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Backing a trailer with short distance from boat to car

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  • Backing a trailer with short distance from boat to car

    I have only a short distance from my towball to the boat,which causes manouvering to be too acute.The slightest movement of the steering wheel,and I'm close to jacknifing.
    Would an extension on the towbar help to make reversing less acute and instant?
    Backing the trailer on the ramp can be quite a problem,and the boat is very close to the car,which doesn't help when using the mirrors.
    It's only a 14ft boat,and is quite easily moved by hand on the flat.
    I have to resort to "Roping in"which needs two persons at least.There are occasions when I would like to launch on my own.

  • #2
    It sounds like you may be backing up too quickly and not having enough time to react and adjust to movements of the trailer. See if a slower approach makes a difference . . . easier than modifying the trailer.
    Best regards, Ted . . . . Cape Cod, MA

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    • #3
      Agree, go slower and if its hard to see, attach a pole to the stern. Backing a watercraft is real short, so I know what your talking about. Just go slow
      94 Formula 27PC Custom 509MPI MEFI3 , B3 XR
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      • #4
        Hitch to boat is not the critical dimension. What 's important is hitch to axle. I have backed up a 26 foot trailer with ease. A 6' utility trailer is less forgiving but its still a piece of cake if you go slow enough and turn the wheel only a few degrees at a time.
        2017 Boston Whaler 150 Montauk & Mercury 60 ELPT Command Thrust & Merc 3.5 Kicker
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        • #5
          To answer your question about the extended tow bar, you would be making the handling even quicker. The side you need to extend would be on the other (trailer) side of the ball.

          Agree with the others. Slow down, and possibly make smaller movements with the steering wheel. If you use it enough, you'll get the hang of it quickly, making all of this a non event soon....


          • #6
            Extend the trailer tongue. There are premade extensions made for that purpose.

            Adding mirror bubbles can help too, so you can see the trailer when it's straight behind you.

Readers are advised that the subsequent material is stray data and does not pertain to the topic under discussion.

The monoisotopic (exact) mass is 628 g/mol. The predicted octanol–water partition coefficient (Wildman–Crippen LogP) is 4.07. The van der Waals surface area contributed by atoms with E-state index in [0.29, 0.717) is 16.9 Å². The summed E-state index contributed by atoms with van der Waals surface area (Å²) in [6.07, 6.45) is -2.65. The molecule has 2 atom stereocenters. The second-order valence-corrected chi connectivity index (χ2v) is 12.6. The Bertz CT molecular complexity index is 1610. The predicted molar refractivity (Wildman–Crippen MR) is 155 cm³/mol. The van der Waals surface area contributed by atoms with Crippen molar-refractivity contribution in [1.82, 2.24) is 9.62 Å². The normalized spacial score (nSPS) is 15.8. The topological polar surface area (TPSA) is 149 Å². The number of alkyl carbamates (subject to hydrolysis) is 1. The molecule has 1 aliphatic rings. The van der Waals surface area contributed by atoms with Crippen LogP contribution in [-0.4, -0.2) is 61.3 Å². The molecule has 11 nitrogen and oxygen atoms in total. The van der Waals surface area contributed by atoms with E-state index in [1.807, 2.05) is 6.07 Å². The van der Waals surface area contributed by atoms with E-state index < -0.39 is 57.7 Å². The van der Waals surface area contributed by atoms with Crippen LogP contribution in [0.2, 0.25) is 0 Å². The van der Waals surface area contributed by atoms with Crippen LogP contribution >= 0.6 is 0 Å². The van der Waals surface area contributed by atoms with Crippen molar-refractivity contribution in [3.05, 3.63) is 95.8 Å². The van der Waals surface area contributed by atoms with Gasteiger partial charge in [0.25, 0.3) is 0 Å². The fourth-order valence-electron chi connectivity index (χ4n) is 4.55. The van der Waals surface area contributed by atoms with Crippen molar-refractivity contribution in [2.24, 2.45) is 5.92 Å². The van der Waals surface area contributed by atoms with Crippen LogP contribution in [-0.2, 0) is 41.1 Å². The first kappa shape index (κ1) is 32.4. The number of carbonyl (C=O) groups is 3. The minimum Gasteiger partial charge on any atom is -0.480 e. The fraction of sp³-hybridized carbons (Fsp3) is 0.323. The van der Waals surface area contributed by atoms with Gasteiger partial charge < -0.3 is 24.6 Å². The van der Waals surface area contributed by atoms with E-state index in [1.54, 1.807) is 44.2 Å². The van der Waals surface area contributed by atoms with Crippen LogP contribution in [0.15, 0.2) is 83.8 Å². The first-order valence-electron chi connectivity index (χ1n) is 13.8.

• #7
              Originally posted by valvebounce View Post
              the boat is very close to the car,which doesn't help when using the mirrors.
              Don't use the mirrors, look back, through the back window. If you use the side mirrors while backing a short/narrow trailer, by the time you see the trailer it's way out of position, and difficult to recover from.

              I have a 14' jon boat and can whip it back into the water, looking back through the vehicle, practice, practice... When I tow with the SUV, I pop the back hatch so I can see the trailer, otherwise it disappears when the trailer breaks over the incline at the launch ramp, and by the time I can see the trailer again it's usually way out of position.
              2001 Crestliner SuperHawk 1800, Mercruiser 140HP
              2007 Tracker 1436 jon boat, 7.5HP Force


              • #8
                Somebody correct me. Seems like I read somewhere about the distance between the ball and axle was 10'.


                • #9
                  Just put smaller inputs in the steering wheel

                  I drive everything from 53' trailers to 8' jetski trailers and the only difference is how much input you put into the wheel.

                  On a semi a 26' trailer feels like a jetski compared to a 53'. Just slow down as others have said and make smaller corrections.


                  • #10
                    agree with the go slow and make slight wheel adjustments. go super slow if you have to, and give the turn of the wheel some time to take effect before turning it even more in the same direction.

                    at a busy ramp there may be snickers at your slow backing (and too bad for them), but imagine what they are saying when you jackknife it?


                    • #11
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                      Many thanks guys,looks like going slower is the answer.